Maine’s Last Nonprofit to Pay a Subminimum Wage Shows a Familiar Profile

Image courtesy of [Public domain or CC BY 4.0], via Wikimedia Commons

July 12, 2017; Bangor Daily News

Today, in another newswire, NPQ offered an update on the fallout from the exposé on Goodwill Omaha, which boasted ever-increasing numbers of highly paid executives in the same organization where more than 100 workers with disabilities were making a subminimum wage. An enterprising local reporter took up the story and called the organization to task, and the effects of that journalistic sunshine are still being felt acutely.

But, the outdated provision in law that allows some workers to be paid less than minimum wage is still in use in pockets around the country. In Maine, a nonprofit called Skills, Inc., pays some of its workers with disabilities as little as $2 to $3 an hour, reports Corlyn Voorhees of the Bangor Daily News, while consistently paying top managers six-figure salaries. It is the last nonprofit in Maine making use of the federal waiver program, and it should have seen the writing on the wall long ago.

Skills, Inc., running on a $13.8 million budget in 2015, is based in the Somerset County town of St. Albans and serves two counties. It runs a combination of residential and employment programs for people with intellectual disabilities, sometimes paying as little as $2.14 per hour. Its largest source of revenue is Medicaid.

As Voorhees points out, “On its tax forms, Skills defines the enterprises where it employs clients, such as the thrift stores and lumber mill, as programs of the nonprofit, which means the organization can funnel any revenue it receives back into its operations.” (Or, perhaps into reasonable pay.)

But the former mill manager, Vernon Martin, received an annual bonus of 25 percent of the sawmill’s earnings between tax years 2009 and 2013 instead of returning that revenue to the organization, according to the nonprofit’s tax forms. In tax year 2013, Skills ran almost $500,000 in the red, while Martin collected his largest paycheck yet.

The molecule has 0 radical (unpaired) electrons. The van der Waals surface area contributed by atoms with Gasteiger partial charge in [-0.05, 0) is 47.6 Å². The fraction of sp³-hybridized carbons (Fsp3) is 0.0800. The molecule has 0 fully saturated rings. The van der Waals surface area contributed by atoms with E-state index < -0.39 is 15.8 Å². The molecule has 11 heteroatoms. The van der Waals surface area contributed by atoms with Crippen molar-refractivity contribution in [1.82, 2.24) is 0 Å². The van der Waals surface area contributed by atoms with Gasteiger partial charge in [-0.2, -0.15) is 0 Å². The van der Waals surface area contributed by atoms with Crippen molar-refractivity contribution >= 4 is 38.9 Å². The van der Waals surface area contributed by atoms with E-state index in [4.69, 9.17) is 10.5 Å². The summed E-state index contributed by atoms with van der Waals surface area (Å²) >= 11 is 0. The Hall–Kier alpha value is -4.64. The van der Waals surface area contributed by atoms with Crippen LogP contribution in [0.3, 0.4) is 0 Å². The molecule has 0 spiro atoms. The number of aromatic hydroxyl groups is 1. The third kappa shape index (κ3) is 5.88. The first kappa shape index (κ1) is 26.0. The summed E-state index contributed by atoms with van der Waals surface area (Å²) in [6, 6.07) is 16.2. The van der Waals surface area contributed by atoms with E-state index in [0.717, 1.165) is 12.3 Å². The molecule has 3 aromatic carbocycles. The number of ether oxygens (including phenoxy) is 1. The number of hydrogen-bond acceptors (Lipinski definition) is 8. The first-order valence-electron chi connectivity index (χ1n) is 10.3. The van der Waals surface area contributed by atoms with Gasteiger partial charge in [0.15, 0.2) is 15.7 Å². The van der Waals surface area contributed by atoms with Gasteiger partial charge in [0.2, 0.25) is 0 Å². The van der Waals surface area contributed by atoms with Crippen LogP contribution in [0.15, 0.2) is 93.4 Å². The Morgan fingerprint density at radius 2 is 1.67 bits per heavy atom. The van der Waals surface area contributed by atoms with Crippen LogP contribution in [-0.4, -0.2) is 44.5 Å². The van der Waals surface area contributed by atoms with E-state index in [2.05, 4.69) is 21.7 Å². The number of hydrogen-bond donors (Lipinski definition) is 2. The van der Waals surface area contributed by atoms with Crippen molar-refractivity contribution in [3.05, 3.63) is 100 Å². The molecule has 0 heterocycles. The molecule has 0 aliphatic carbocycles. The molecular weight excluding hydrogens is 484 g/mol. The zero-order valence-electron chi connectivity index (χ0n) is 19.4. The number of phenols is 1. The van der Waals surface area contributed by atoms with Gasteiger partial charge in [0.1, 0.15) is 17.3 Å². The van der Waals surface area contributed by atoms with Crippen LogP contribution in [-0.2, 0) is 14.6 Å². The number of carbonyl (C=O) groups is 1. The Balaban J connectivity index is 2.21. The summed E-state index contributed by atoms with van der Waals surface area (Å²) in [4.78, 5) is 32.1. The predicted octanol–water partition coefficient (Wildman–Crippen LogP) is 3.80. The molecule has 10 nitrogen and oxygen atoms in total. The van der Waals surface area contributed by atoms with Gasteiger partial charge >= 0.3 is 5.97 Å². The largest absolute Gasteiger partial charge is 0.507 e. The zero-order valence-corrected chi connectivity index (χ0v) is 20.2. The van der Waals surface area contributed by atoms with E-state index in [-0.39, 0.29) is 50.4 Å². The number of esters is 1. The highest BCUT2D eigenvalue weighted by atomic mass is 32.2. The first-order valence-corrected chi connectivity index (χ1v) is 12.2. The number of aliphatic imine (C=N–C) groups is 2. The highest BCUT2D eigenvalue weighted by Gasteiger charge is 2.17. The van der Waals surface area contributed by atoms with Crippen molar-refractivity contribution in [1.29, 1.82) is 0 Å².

Former CEO Tom Davis also received a bonus starting in tax year 2009: 10 percent of the earnings of the nonprofit’s thrift stores, kennel and cleaning service. In tax year 2011 Davis started earning an additional bonus of 10 percent of the sawmill’s earnings. Skills sold the sawmill in 2016.

This setup, where top managers receive ever-higher compensation for running programs where employees with disabilities earn less than a minimum wage, bears striking similarity to the case of Goodwill Omaha and certainly provides cause for concern about the general “nonprofitness” of the operation. But the question may become moot, since the organization appears to be paying those bonuses and salaries against consistent deficits, which it ran consistently between 2012 and 2014. In 2014, its deficit was $939,345 and its fund balance had plummeted from more than $4 million to less than $2 million.—Ruth McCambridge

  • Susan Kohler

    I’m trying to better understand this and related articles. I have a son with developmental disabilities. He is now a 27 year adult who has just moved into his own apartment. At one time he had a job where they did the evaluating based on his speed of production versus a non disabled persons rate. They showed me how they had evaluated and I thought it was fair. . I’m not sure if we are expecting employers to hire adults, like my son, who can’t work at the regular pace of a person without his disabilities, and yet expect him to be paid the same. I’m wondering if employers would choose to employee my son over another person based on that. So, I’m just trying to better understand how to look at this issue so I too can be a champion for change. If employers did pay the same wouldn’t that be more of an act of charity?